Cheltenham Neighborhood Overview
Information concerning the neighborhood history, characteristics, institutions and organizations, planning and development.
The Cheltenham neighborhood is defined by Oakland Avenue to the north and Manchester Avenue to the south. Macklind Avenue forms the eastern edge and Hampton Avenue, the western edge.
Cheltenham traces its roots back to 1798. In the 1830s the Sulphur Springs resort was established and the neighborhood was named after the manager’s birthplace. But in the latter half of the century this meaning was lost, as Cheltenham became synonymous with firebrick. This change ofdirection was greatly due to the extension of Pacific Railroad line to Cheltenham in 1852. Because of the accessible transportation, the availability of high-quality clay, and an immigrant labor force, around a dozen companies eventually joined the community’s earliest and largest manufacturer, Laclede Fire Brick Company, which was established in 1844. In addition to its claim to fire brick fame, the neighborhood was also the leading producer of sewer pipe in the nation by 1889. The community around the industry grew steadily as Irish, Italian, German, and Polish immigrants came to work in the mines and factories.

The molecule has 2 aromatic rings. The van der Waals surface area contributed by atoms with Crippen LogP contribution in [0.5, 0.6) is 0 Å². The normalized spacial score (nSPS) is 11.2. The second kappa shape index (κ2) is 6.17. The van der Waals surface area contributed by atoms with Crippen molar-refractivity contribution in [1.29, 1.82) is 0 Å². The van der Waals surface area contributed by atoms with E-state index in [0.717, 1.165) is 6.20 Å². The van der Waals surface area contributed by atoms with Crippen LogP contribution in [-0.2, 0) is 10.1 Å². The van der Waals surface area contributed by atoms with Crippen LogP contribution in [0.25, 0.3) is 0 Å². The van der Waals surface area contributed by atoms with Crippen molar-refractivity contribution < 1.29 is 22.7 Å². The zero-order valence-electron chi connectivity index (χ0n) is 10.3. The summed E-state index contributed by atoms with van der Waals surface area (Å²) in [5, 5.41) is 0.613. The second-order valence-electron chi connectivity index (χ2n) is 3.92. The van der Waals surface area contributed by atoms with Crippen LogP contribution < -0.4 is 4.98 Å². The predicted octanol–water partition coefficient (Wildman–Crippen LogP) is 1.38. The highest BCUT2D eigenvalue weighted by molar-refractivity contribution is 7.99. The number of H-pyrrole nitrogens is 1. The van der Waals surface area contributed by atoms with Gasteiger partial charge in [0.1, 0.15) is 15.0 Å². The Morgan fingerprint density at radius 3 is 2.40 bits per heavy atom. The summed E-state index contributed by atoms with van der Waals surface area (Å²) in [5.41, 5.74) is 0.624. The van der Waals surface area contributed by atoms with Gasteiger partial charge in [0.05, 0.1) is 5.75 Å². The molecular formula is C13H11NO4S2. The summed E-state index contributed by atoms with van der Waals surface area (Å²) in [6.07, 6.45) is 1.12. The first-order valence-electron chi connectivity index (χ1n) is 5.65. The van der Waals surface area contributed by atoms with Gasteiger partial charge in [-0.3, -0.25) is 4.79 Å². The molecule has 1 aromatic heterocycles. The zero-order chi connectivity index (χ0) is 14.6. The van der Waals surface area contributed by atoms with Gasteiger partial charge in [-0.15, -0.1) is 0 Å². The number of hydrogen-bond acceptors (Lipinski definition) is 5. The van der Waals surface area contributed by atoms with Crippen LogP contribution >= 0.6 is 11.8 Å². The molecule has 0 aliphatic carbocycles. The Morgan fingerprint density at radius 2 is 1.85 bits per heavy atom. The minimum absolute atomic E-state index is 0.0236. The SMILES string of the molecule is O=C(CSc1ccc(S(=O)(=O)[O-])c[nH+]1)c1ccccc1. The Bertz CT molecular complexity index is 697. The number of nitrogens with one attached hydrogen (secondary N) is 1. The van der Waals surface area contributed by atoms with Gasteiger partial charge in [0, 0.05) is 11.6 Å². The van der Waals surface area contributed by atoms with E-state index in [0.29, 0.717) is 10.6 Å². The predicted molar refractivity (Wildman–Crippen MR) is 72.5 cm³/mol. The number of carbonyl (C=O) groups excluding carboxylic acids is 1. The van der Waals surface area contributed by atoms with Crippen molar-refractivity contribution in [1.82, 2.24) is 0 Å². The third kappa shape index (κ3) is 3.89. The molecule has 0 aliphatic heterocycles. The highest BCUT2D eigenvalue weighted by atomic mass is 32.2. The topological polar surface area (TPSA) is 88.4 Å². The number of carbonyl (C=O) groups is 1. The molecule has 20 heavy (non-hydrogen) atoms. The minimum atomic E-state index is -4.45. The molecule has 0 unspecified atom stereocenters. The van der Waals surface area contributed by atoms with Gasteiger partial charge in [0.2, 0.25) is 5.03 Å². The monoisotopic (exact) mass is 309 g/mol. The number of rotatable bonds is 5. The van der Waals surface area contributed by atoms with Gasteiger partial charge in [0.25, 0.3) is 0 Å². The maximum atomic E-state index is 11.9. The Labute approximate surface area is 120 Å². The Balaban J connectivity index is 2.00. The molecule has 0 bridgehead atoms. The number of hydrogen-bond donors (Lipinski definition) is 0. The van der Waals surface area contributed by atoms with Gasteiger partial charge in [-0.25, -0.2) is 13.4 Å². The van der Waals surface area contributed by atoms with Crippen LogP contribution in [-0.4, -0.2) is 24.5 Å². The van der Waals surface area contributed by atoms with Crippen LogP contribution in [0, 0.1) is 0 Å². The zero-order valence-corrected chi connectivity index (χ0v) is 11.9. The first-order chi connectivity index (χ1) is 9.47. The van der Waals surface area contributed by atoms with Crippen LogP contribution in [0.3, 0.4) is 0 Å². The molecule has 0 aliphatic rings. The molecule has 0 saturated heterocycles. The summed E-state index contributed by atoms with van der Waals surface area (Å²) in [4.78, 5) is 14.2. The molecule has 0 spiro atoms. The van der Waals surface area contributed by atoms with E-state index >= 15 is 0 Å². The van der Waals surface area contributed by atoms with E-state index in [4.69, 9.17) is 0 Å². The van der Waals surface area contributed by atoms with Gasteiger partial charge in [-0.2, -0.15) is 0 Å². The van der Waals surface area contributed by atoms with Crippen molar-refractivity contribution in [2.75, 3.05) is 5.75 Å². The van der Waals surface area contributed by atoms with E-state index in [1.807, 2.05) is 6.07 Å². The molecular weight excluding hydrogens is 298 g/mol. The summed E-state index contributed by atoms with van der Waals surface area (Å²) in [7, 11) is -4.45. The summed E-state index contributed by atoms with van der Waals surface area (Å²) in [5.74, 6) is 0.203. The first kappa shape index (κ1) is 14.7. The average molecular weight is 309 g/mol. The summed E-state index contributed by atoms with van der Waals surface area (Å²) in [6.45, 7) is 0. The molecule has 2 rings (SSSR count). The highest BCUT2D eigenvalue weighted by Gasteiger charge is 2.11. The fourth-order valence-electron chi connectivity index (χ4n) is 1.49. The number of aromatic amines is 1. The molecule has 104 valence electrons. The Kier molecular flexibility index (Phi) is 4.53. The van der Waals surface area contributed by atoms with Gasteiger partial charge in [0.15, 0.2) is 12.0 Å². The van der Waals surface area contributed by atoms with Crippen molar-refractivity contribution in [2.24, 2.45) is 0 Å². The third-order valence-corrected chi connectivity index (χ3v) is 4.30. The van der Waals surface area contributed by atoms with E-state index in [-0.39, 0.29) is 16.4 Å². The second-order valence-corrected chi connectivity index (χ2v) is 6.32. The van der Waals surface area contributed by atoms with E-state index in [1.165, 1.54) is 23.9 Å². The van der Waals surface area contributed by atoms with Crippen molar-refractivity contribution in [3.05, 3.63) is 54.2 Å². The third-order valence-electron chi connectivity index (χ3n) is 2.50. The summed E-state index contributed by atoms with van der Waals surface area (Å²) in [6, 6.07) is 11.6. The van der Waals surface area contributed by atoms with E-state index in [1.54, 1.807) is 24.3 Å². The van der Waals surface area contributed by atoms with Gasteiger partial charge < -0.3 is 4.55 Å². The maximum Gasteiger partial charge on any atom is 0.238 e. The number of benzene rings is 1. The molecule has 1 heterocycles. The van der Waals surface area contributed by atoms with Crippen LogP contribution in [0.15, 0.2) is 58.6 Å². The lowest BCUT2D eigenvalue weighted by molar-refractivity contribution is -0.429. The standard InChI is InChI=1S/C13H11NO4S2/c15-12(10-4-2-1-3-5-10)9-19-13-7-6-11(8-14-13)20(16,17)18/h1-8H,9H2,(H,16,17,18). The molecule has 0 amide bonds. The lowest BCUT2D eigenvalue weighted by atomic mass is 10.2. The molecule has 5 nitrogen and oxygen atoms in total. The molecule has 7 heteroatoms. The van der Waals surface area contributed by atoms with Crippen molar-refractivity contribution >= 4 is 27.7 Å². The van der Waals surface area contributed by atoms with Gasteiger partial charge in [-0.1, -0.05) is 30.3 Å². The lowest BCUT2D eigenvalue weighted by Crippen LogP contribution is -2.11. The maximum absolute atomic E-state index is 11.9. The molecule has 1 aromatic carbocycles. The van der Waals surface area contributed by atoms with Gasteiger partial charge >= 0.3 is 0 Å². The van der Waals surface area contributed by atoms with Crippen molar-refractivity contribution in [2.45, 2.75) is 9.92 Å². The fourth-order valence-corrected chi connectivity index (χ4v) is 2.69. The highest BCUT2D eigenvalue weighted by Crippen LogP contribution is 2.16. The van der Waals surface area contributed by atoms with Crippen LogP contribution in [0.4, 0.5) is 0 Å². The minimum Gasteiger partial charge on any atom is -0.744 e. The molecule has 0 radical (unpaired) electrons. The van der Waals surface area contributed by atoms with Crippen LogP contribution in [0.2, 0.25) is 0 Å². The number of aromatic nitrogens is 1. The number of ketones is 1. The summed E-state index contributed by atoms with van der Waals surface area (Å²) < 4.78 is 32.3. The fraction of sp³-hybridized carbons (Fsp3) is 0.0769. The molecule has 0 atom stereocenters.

The community was a center of education long before the Forest Park campus of the St. Louis Community College opened. Near the site of the old Arena was the campus of the Forest Park University from 1891 to 1927. It was founded in 1861 as the Kirkwood Seminary by Anna Sneed Cairns and was the first university in the United States to be chartered solely for women.